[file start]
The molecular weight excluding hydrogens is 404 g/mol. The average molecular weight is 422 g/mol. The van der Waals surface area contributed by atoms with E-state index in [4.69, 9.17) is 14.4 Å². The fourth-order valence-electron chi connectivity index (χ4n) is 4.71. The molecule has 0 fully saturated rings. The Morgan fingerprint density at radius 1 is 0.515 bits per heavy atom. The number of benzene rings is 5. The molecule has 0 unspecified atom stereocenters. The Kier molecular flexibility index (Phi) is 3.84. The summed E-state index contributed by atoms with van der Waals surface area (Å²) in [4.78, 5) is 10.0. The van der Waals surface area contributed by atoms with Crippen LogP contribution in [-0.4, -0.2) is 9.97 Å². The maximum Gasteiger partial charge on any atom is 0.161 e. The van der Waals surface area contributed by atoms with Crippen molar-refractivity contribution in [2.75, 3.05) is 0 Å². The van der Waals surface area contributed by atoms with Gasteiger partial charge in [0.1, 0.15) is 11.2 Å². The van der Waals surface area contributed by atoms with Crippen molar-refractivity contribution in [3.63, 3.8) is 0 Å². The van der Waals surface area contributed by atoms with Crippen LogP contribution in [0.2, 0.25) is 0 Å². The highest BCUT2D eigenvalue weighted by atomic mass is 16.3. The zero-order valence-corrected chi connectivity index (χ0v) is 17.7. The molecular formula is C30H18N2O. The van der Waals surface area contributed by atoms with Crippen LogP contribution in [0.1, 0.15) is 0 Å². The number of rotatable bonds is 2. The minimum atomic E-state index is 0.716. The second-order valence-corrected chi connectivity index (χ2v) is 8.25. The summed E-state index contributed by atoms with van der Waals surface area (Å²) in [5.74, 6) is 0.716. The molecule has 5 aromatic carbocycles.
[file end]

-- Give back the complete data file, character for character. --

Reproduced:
The molecular weight excluding hydrogens is 404 g/mol. The average molecular weight is 422 g/mol. The van der Waals surface area contributed by atoms with E-state index in [4.69, 9.17) is 14.4 Å². The fourth-order valence-electron chi connectivity index (χ4n) is 4.71. The molecule has 0 fully saturated rings. The Morgan fingerprint density at radius 1 is 0.515 bits per heavy atom. The number of benzene rings is 5. The molecule has 0 unspecified atom stereocenters. The Kier molecular flexibility index (Phi) is 3.84. The summed E-state index contributed by atoms with van der Waals surface area (Å²) in [4.78, 5) is 10.0. The van der Waals surface area contributed by atoms with Crippen LogP contribution in [-0.4, -0.2) is 9.97 Å². The maximum Gasteiger partial charge on any atom is 0.161 e. The van der Waals surface area contributed by atoms with Crippen molar-refractivity contribution in [2.75, 3.05) is 0 Å². The van der Waals surface area contributed by atoms with Gasteiger partial charge in [0.1, 0.15) is 11.2 Å². The van der Waals surface area contributed by atoms with Crippen molar-refractivity contribution in [3.63, 3.8) is 0 Å². The van der Waals surface area contributed by atoms with Crippen LogP contribution in [0.2, 0.25) is 0 Å². The highest BCUT2D eigenvalue weighted by atomic mass is 16.3. The zero-order valence-corrected chi connectivity index (χ0v) is 17.7. The molecular formula is C30H18N2O. The van der Waals surface area contributed by atoms with Crippen LogP contribution in [0.1, 0.15) is 0 Å². The number of rotatable bonds is 2. The minimum atomic E-state index is 0.716. The second-order valence-corrected chi connectivity index (χ2v) is 8.25. The summed E-state index contributed by atoms with van der Waals surface area (Å²) in [5.74, 6) is 0.716. The molecule has 5 aromatic carbocycles.